Another thing to consider is whether the people involved with a project have done other crowdfunding campaigns and how well (or poorly) they went. To date, inXile Entertainment has crowdfunded four games—Wasteland 2, The Bard’s Tale IV, Torment: Tides of Numenera, and Wasteland 3—not just because of who worked on each title, but eventually because they built a reputation of delivering on what they set out to do, and kept backers up to date during and after the campaign. On the other hand, if a creator runs crowdfunding campaigns for the same game three or four times in a short time span, or makes a new one for a game which was already funded, I’d steer clear of it.

I’d also be wary of any projects from groups that list prior games their people worked on, but don’t say who they are or what they did. Hypothetically speaking, just as anyone can say they worked on Crash Bandicoot when they didn’t, a person could say they worked on Crash Bandicoot when they only showed up in the “Thanks” section for making late night fast food runs and suggesting Crash’s pants should be blue.

But wait, what about projects by first-time or upcoming indie developers? It’s far from uncommon to see campaigns run by small independent development teams, or even a single person. These tend to be shots in the dark unless the creators put in a lot of legwork to ease people’s concerns.


Kiro’o Games in Cameroon went the extra mile to get funding for their first game, Aurion: Legacy of the Kori-Odan.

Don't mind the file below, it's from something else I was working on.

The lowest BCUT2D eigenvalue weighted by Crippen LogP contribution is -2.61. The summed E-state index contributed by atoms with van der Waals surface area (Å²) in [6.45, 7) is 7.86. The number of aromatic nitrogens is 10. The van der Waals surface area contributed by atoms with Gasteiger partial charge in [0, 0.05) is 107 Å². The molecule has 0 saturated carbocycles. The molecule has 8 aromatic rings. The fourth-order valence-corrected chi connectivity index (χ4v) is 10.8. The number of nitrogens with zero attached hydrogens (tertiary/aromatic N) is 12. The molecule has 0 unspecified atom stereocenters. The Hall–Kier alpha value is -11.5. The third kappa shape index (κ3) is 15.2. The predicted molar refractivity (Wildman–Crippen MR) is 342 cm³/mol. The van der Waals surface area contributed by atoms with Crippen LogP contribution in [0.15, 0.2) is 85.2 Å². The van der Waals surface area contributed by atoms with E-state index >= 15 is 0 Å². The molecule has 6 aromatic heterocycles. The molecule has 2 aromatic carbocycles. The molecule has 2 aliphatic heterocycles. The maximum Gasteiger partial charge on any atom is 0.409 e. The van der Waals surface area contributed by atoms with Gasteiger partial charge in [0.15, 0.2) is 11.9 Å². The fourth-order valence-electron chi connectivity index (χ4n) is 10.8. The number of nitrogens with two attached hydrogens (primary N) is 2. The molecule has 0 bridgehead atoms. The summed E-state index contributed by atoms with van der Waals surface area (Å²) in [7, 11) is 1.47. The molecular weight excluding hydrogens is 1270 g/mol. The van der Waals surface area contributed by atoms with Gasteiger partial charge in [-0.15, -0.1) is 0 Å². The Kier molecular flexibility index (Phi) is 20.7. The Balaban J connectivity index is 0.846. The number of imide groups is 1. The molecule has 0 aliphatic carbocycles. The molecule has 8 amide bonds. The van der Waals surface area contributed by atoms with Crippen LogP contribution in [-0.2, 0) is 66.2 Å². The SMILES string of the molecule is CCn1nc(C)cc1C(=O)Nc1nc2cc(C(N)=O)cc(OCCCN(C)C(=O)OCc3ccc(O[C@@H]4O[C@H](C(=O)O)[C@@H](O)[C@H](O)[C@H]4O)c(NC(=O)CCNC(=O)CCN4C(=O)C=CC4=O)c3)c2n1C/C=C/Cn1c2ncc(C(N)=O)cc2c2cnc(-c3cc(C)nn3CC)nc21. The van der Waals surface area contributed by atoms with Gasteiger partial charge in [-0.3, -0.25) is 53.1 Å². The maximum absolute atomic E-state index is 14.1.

Look for anything apart from the campaign page—a developer blog, a profile on sites like Game Jolt, ModDB, or IndieDB, a personal, company, or game-specific website, any stories or articles by media outlets—that might give an idea of not just how good a project looks, but how long it’s been worked on, and the level of care going into it. For example, SUPERHOT made a name for itself at 7DFPS, a game jam for first-person shooters, and in subsequent media coverage, before launching its Kickstarter campaign. In most cases links like these show up in the description or on the creator’s profile, but a lack of any significant online presence beyond the campaign page is a glaring red flag. No, personal Twitter or Facebook pages don’t count.

One last thing to pay attention to is how the creator(s) interacts with supporters and detractors. By “detractors” I don’t specifically mean trolls, but anyone who says anything that isn’t 100 percent pure love for the game. Be careful about projects whose creators don’t take criticism well or, to borrow a Dungeons & Dragons term, regularly botch their diplomacy checks.

#4 – The Money Trail

What is the pledge money for? Most (good) campaigns include some sort of cost breakdown to justify their funding goals, or at least mention where the money will go. Good projects don’t just say what’s being paid for, but give some idea, either as a fraction of the funding or an estimated number, where X amount of money is going.

The numbers still need to make sense, though. A game which is described as almost finished shouldn’t ask for hundreds of thousands of dollars to complete, even if it’s giving out every copy on gold-plated USB drives. On the other hand, a game in the concept stages probably shouldn’t be asking for an amount so low it could be printed on a few gift cards.


The cost breakdown from Cosmic Star Heroine’s Kickstarter page.